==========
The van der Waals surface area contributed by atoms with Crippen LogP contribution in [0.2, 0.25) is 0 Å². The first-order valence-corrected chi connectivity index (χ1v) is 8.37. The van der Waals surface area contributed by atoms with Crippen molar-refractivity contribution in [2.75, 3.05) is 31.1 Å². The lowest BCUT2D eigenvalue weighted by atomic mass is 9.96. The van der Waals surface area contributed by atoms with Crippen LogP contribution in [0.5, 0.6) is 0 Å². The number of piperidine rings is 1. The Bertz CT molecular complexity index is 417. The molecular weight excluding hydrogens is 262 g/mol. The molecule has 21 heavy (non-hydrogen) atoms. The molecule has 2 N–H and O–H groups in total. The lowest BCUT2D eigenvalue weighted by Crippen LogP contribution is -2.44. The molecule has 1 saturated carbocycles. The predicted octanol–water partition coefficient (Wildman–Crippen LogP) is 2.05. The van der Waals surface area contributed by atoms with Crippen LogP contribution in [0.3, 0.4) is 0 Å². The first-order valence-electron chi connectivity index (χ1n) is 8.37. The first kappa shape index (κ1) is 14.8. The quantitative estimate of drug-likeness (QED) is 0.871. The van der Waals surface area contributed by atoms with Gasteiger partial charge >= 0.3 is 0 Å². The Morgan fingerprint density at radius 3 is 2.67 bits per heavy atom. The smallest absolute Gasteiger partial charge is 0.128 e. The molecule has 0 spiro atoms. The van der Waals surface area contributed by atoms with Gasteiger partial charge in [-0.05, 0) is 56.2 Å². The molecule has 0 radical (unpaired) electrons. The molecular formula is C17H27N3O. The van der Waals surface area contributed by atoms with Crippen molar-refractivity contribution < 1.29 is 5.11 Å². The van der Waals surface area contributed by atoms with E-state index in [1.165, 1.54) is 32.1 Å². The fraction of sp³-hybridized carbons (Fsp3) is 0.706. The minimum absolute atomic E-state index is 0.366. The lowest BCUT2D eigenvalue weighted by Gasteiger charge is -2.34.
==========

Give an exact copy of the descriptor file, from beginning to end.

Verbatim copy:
The van der Waals surface area contributed by atoms with Crippen LogP contribution in [0.2, 0.25) is 0 Å². The first-order valence-corrected chi connectivity index (χ1v) is 8.37. The van der Waals surface area contributed by atoms with Crippen molar-refractivity contribution in [2.75, 3.05) is 31.1 Å². The lowest BCUT2D eigenvalue weighted by atomic mass is 9.96. The van der Waals surface area contributed by atoms with Crippen LogP contribution in [0.5, 0.6) is 0 Å². The number of piperidine rings is 1. The Bertz CT molecular complexity index is 417. The molecular weight excluding hydrogens is 262 g/mol. The molecule has 21 heavy (non-hydrogen) atoms. The molecule has 2 N–H and O–H groups in total. The lowest BCUT2D eigenvalue weighted by Crippen LogP contribution is -2.44. The molecule has 1 saturated carbocycles. The predicted octanol–water partition coefficient (Wildman–Crippen LogP) is 2.05. The van der Waals surface area contributed by atoms with Crippen LogP contribution in [0.3, 0.4) is 0 Å². The first-order valence-electron chi connectivity index (χ1n) is 8.37. The first kappa shape index (κ1) is 14.8. The quantitative estimate of drug-likeness (QED) is 0.871. The van der Waals surface area contributed by atoms with Gasteiger partial charge >= 0.3 is 0 Å². The Morgan fingerprint density at radius 3 is 2.67 bits per heavy atom. The smallest absolute Gasteiger partial charge is 0.128 e. The molecule has 0 spiro atoms. The van der Waals surface area contributed by atoms with Gasteiger partial charge in [-0.05, 0) is 56.2 Å². The molecule has 0 radical (unpaired) electrons. The molecular formula is C17H27N3O. The van der Waals surface area contributed by atoms with Crippen molar-refractivity contribution < 1.29 is 5.11 Å². The van der Waals surface area contributed by atoms with E-state index in [1.165, 1.54) is 32.1 Å². The fraction of sp³-hybridized carbons (Fsp3) is 0.706. The minimum absolute atomic E-state index is 0.366. The lowest BCUT2D eigenvalue weighted by Gasteiger charge is -2.34.